Winnie The Pooh Is In The Public Domain, So Of Course He's A Slasher Villain Now

Disney's Winnie-the-Pooh is a comfort character for many. For much of the character's 98-year history, the A.A. Milne and E. H. Shepard creation was known as a cuddly bear with a love for "hunny," whose kindhearted thoughtfulness reflected in his friendships with other creatures in Hundred Acre Wood. Pooh is an anthropomorphic teddy bear belonging to Christopher Robin, and the character first appeared onscreen in the 1966 Disney short, "Winnie the Pooh and the Honey Tree." Residing in the Hundred Acre Wood, wherein other anthropomorphic creatures live, Pooh spends most of his time eating honey and bonding with his friends, including Piglet, Tigger, and Eeyore, and others. 

Sometime in January 2022, the Winnie-the-Pooh universe entered the public domain — except for Tigger's character, which is still copyright protected — meaning anyone can take the essence of the character and transform it into anything they deem fit, as long as it is original. Director Rhys Frake-Waterfield has injected a macabre aspect into his upcoming slasher horror, "Winnie the Pooh: Blood and Honey," in which an iteration of Pooh is a monstrous killer (via Bloody Disgusting). 

First-look images from the film feature an individual wearing a frightening Pooh mask, and a rather messed-up version of Piglet, who seem to be stalking a group of people for nefarious ends.

Has Winnie the Pooh always been a bit creepy?

While Pooh is remembered as a charismatic, lovable teddy bear, has there always been a subtly macabre touch to the classic animated woodland creature? The 1977 film "The Many Adventures of Winnie the Pooh" movie saw Pooh exercising in the mirror while breaking into song, abruptly rotating his head all the way around while casually stitching himself up after his fur gets ripped while doing squats.

There's something off-putting about a sentient teddy bear putting himself back together as his fur rips, especially considering that the adventures at Hundred Acre Wood are meant to symbolize Christopher Robin's vibrant imagination — none of the creatures are real.

Perhaps it is not too surprising that Pooh has been reimagined as a feral killer, as the internet has been home to numerous Winnie the Pooh creepypastas way before the conception of Frake-Waterfield's horror slasher. Additionally, the director spoke to Variety about the slasher reimagining of the classic characters, describing Pooh and Piglet as "the main villains going on a rampage" after being abandoned by an adolescent Christopher Robin:

"Christopher Robin is pulled away from them, and he's not [given] them food, it's made Pooh and Piglet's life quite difficult. Because they've had to fend for themselves so much, they've essentially become feral. So they've gone back to their animal roots. They're no longer tame: they're like a vicious bear and pig who want to go around and try and find prey."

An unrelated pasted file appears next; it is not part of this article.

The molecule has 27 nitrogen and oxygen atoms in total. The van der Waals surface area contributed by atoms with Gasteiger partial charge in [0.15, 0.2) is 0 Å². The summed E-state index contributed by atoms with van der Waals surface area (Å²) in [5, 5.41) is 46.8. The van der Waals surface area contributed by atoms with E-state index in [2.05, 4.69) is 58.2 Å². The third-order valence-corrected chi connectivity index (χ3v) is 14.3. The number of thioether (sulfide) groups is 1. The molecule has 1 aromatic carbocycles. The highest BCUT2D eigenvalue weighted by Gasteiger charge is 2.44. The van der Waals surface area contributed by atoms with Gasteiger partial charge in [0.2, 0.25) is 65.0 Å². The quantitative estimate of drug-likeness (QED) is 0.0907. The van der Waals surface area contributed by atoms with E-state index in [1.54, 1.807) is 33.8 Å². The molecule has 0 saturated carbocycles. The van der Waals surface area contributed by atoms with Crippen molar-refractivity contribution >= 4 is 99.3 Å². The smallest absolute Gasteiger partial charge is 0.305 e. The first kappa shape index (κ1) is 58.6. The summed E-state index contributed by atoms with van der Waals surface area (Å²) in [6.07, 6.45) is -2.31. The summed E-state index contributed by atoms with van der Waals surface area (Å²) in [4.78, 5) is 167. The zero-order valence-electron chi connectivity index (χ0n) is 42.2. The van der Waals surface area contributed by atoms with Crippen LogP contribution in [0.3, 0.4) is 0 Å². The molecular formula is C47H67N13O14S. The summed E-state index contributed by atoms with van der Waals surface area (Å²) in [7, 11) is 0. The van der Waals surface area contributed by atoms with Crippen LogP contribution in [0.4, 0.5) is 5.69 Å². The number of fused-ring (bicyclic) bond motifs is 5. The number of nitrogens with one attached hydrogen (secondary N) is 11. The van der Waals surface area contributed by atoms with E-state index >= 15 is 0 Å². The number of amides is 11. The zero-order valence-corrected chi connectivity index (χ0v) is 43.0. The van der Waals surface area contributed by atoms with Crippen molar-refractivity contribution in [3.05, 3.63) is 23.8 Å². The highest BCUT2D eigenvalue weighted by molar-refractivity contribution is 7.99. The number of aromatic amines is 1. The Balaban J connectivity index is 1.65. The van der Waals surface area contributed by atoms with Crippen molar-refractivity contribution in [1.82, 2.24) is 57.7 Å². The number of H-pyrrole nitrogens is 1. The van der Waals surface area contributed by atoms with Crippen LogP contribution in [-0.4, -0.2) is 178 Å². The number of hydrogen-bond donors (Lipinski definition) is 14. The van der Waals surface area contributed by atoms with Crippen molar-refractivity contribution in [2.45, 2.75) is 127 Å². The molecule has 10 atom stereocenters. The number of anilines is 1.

"Winnie the Pooh: Blood and Honey" seems to be keeping the animated roots of the characters in mind, and expanding on a trajectory in which things go horribly wrong, as the film's premise sounds extremely dark.

New sleep paralysis demon, unlocked

Variety reports that "Winnie the Pooh: Blood and Honey" wrapped filming earlier this month, and is currently in post-production along with four other films directed by Waterfield, including "Firenado" and "Demonic Christmas Tree." Filming was done in England, near Ashdown Forest, which served as the original inspiration for Milne's idea of Hundred Acre Wood in "Winnie the Pooh." The film is being produced by Jagged Edge Productions, while ITN Studios will be taking care of distribution. 

IMDb has listed "Blood and Honey" as a "horror retelling of the famous legend of Winnie the Pooh," and the film stars Craig David Dowsett as the murderous Pooh, Maria Taylor as Maria, Danielle Ronald as Zoe, May Kelly as Tina, Natasha Tosini as Lara, Amber Doig-Thorne as Alice, and Chris Cordell as Piglet, among others.

Waterfield went on to describe the tone of the film as one that balances horror and comedy within the ambit of "a wacky concept." While there has been ample room for reinterpretation due to the "Winnie the Pooh" franchise being in the public domain, Waterfield has altered the appearance of the characters drastically, adding an ominous tint to the familiar creatures. While Pooh dons a lumberjack-like attire with suspenders, Piglet wears all-back, as opposed to the telltale pink the character is known to don.

While the limits of human imagination are boundless, turning a bear who is clearly a symbol of friendship and kindness into a frightening killer indulging in weird, twisted shenanigans surely does push boundaries in terms of artistic liberty. 

A release date has not been revealed for "Winnie the Pooh: Blood and Honey" at the moment, but the slasher is expected to release sometime this year.